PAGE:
But beyond these contributions to the well-being of society, Nedbank’s dedicated vision and planning have helped to move society forward, in spite of the current difficulties. From 17 to 20 October, the bank’s executive committee visited the four northern regions of Namibia to assess the situation first-hand and investigate opportunities for growth and investment. During that visit, Martha Murorua, recently appointed managing director of the bank, said: “We also support economic development in the services, manufacturing and tourism sectors.”
Nedbank Namibia has implemented strategies – even before they were popular – that will stand the bank in good stead for a long time to come: focusing on enhancing its digital channels, delivering innovative products and services, and contributing to building a sustainable Namibia. 

“Our adaptability and responsiveness enable us to deliver enhanced and innovative products, better client service and make a broader contribution to a sustainable Namibia,” said Murorua.
While the bank has 61 automatic teller machines (ATMs) across Namibia, new ways of accessing cash, paying for goods and services and transacting with the bank are growing exponentially. 
The Cashout service continues to show strong growth, with Ohangwena, Khomas, Oshana, Oshikoto and Omusati accounting for the majority of transactions over its 202 Cashout points. Cashout is the service where Nedbank Namibia clients can withdraw cash from a supermarket cashier.

“Our Money App continues to show strong growth on an ongoing basis, while our recently-launched Send Money service is off to a strong start,” said Murorua. Send Money allows you to send funds from your Nedbank transactional account to anyone with a valid Namibian cell number by using cellphone banking, online banking or the Nedbank Money app.
The bank also has a history of empowering Namibians. In 2006 Nedbank embarked on a ‘ground-breaking’ Broad-Based Black Economic Empowerment (BBBEE) transaction in Namibia worth N$67m or the equivalent of 11,13% of NedNamibia Holdings (NNH) being transferred to Black Namibians, before legislation for this was in place and before the voluntary Namibian Financial Services Charter had been finalised.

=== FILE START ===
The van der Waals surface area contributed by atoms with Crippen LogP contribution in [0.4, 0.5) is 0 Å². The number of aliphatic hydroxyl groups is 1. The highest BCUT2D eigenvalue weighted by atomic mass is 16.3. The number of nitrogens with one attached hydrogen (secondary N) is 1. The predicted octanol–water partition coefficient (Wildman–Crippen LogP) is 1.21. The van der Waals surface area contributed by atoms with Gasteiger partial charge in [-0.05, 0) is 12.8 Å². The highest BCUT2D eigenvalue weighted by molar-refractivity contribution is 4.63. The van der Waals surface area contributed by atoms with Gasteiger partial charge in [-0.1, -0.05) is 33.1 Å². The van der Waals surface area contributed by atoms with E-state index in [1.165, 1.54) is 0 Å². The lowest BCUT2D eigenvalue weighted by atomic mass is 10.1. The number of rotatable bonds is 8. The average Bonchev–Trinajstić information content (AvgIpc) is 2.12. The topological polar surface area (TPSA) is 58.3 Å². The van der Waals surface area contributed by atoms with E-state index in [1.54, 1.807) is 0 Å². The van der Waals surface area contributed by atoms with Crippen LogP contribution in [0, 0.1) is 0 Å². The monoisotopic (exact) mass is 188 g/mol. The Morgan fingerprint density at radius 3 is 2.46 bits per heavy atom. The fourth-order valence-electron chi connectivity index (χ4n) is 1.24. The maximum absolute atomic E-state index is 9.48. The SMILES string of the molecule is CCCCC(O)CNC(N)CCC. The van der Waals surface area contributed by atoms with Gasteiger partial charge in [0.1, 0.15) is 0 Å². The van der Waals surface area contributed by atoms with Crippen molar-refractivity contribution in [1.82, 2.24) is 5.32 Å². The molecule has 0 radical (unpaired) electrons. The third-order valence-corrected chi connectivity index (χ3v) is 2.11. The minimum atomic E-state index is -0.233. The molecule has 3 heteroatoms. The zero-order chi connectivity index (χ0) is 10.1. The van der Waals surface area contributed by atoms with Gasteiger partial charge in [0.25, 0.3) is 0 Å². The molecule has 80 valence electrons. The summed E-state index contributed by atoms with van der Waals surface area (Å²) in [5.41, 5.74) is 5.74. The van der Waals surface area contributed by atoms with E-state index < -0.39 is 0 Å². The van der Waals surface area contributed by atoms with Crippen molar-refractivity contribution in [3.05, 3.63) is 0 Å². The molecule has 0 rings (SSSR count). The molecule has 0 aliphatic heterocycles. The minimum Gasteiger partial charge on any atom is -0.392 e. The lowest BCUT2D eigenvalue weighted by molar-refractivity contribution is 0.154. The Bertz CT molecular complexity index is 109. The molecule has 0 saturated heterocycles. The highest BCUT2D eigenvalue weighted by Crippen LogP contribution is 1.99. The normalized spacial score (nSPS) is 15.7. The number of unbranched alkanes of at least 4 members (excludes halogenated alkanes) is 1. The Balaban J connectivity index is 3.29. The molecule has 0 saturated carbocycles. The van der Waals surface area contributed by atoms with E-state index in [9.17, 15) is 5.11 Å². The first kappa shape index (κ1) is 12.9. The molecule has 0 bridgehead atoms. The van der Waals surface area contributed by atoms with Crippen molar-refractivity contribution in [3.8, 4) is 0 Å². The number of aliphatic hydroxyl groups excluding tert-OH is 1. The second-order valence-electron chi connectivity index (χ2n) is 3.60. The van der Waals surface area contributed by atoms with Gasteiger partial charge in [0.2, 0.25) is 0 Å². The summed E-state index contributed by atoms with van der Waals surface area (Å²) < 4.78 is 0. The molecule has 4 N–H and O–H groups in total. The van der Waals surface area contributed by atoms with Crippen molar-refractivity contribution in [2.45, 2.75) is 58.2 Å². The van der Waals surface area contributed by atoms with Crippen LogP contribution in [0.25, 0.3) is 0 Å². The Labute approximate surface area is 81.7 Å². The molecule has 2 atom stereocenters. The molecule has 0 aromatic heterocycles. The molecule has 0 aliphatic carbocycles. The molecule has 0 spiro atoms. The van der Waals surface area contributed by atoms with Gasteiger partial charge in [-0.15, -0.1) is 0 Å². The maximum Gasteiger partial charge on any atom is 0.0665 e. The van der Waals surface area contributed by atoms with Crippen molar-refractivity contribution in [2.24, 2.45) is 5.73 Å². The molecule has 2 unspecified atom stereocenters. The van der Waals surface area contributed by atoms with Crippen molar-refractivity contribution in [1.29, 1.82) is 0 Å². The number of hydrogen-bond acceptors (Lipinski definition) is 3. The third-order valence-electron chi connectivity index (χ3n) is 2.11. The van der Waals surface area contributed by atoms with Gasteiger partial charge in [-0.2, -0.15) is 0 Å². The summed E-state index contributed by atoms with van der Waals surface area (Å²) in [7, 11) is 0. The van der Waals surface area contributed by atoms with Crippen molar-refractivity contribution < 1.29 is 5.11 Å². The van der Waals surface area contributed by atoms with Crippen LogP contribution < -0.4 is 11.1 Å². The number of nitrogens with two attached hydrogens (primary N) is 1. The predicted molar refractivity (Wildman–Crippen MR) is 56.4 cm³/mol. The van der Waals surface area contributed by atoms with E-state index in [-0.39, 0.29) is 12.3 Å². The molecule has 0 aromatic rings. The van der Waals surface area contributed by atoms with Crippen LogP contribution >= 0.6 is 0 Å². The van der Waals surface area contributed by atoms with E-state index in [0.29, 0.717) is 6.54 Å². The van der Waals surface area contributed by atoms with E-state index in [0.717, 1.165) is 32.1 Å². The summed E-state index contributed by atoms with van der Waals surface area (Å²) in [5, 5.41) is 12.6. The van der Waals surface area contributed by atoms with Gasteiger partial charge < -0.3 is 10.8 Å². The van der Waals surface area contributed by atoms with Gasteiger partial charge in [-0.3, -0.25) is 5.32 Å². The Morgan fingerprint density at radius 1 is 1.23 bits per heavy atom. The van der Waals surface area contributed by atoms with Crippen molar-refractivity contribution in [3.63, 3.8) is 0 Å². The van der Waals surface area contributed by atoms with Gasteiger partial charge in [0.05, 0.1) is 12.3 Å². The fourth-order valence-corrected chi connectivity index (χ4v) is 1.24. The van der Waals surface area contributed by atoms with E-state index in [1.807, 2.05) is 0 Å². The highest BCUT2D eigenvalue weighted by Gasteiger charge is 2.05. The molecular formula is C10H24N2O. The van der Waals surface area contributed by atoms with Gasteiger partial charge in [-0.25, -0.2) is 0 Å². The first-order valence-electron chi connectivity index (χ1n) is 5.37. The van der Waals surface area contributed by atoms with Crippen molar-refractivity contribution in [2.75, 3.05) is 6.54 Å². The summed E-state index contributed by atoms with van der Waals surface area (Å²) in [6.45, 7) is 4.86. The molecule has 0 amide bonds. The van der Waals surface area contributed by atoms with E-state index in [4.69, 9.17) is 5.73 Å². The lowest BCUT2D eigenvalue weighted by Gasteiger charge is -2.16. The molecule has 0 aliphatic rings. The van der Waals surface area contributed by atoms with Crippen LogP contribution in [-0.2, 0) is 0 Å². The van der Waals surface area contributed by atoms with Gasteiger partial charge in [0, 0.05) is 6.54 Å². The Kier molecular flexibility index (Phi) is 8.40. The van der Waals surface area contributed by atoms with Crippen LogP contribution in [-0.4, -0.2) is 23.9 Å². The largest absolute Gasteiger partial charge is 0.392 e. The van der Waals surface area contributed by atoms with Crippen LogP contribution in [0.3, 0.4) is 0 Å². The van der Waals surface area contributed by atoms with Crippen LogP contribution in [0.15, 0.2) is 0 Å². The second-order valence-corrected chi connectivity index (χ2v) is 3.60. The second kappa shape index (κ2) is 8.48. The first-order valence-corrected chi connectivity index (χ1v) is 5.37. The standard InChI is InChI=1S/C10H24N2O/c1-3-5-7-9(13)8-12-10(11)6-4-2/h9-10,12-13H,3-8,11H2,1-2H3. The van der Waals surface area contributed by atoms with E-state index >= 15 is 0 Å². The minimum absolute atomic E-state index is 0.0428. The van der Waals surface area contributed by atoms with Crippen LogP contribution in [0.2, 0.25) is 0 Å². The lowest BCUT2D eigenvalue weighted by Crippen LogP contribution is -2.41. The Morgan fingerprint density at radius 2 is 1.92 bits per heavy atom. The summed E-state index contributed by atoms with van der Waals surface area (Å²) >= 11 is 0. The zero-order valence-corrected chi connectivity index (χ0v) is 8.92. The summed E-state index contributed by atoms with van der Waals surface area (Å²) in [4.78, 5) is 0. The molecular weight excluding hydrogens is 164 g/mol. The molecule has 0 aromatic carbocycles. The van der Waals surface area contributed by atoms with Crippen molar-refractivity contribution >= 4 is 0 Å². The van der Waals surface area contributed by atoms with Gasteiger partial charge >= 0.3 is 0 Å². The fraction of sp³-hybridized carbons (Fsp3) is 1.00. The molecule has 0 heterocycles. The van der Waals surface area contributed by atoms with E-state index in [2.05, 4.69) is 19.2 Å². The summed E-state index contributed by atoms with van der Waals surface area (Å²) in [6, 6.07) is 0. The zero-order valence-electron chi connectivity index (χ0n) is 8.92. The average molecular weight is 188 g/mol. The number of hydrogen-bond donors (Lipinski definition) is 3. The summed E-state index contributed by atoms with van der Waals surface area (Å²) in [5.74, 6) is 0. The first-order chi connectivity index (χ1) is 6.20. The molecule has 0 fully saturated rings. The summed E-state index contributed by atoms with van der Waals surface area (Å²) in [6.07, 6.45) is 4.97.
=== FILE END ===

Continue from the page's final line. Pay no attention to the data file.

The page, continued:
Building back better 
The bank’s strategy has been to deliberately build over the years assisting clients to get through the tough times. The construction industry is emerging from severe contractions since the boom turned into a crash in 2016. 
Windhoek’s real estate landscape, too, with the help of Nedbank Namibia, is getting a much-needed shot in the arm through the Ongos Valley development. Nedbank is the lead arranger for phase one of the project, with 1 800 hectares of land having been acquired on the northwestern outskirts of Windhoek 14km from the central business district (CBD).

Nedbank Namibia has approved a N$220 million facility, joining other financing institutions like the Development Bank of Namibia, which provided infrastructure development facilities of N$450 million. The overall investment in phase one amounts to N$4,3 billion. 
Ultimately, 16 000 jobs could be created, as 28 000 units will be built in seven phases over the next 25 years with schools, a shopping mall and associated businesses forming part of the overall vision for the project.


Staff Reporter
2020-11-10 07:17:07 | 17 days ago

Be the first to post a comment...